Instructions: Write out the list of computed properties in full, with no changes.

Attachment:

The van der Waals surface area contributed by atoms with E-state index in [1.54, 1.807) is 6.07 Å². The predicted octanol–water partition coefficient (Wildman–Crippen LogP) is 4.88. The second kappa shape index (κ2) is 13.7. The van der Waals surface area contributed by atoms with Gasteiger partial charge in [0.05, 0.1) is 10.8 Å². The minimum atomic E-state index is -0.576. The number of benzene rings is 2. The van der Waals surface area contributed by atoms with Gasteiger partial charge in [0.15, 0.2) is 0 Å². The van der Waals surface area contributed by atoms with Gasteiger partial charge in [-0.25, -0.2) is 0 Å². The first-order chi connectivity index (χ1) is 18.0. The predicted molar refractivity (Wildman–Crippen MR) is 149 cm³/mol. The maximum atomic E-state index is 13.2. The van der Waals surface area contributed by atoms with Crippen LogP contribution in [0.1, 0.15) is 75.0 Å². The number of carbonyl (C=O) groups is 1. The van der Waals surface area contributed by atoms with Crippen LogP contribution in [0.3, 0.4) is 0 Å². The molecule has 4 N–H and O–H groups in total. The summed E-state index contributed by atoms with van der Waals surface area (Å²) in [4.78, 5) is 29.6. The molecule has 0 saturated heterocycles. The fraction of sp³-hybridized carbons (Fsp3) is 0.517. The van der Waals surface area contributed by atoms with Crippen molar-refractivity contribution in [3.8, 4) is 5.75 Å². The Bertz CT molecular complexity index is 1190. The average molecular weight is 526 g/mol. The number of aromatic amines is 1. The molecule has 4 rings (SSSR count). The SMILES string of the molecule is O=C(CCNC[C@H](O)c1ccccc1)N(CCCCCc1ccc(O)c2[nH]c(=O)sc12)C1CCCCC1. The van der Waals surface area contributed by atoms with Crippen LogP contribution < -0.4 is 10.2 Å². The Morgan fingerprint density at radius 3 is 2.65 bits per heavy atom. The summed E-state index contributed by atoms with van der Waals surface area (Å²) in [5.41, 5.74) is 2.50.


The van der Waals surface area contributed by atoms with E-state index in [1.54, 1.807) is 6.07 Å². The predicted octanol–water partition coefficient (Wildman–Crippen LogP) is 4.88. The second kappa shape index (κ2) is 13.7. The van der Waals surface area contributed by atoms with Gasteiger partial charge in [0.05, 0.1) is 10.8 Å². The minimum atomic E-state index is -0.576. The number of benzene rings is 2. The van der Waals surface area contributed by atoms with Gasteiger partial charge in [0.15, 0.2) is 0 Å². The van der Waals surface area contributed by atoms with Gasteiger partial charge in [-0.25, -0.2) is 0 Å². The first-order chi connectivity index (χ1) is 18.0. The predicted molar refractivity (Wildman–Crippen MR) is 149 cm³/mol. The maximum atomic E-state index is 13.2. The van der Waals surface area contributed by atoms with Crippen LogP contribution in [0.1, 0.15) is 75.0 Å². The number of carbonyl (C=O) groups is 1. The van der Waals surface area contributed by atoms with Crippen LogP contribution in [0.3, 0.4) is 0 Å². The molecule has 4 N–H and O–H groups in total. The summed E-state index contributed by atoms with van der Waals surface area (Å²) in [4.78, 5) is 29.6. The molecule has 0 saturated heterocycles. The fraction of sp³-hybridized carbons (Fsp3) is 0.517. The van der Waals surface area contributed by atoms with Crippen molar-refractivity contribution in [3.8, 4) is 5.75 Å². The Bertz CT molecular complexity index is 1190. The average molecular weight is 526 g/mol. The number of aromatic amines is 1. The molecule has 4 rings (SSSR count). The SMILES string of the molecule is O=C(CCNC[C@H](O)c1ccccc1)N(CCCCCc1ccc(O)c2[nH]c(=O)sc12)C1CCCCC1. The van der Waals surface area contributed by atoms with Crippen LogP contribution < -0.4 is 10.2 Å². The Morgan fingerprint density at radius 3 is 2.65 bits per heavy atom. The summed E-state index contributed by atoms with van der Waals surface area (Å²) in [5.41, 5.74) is 2.50.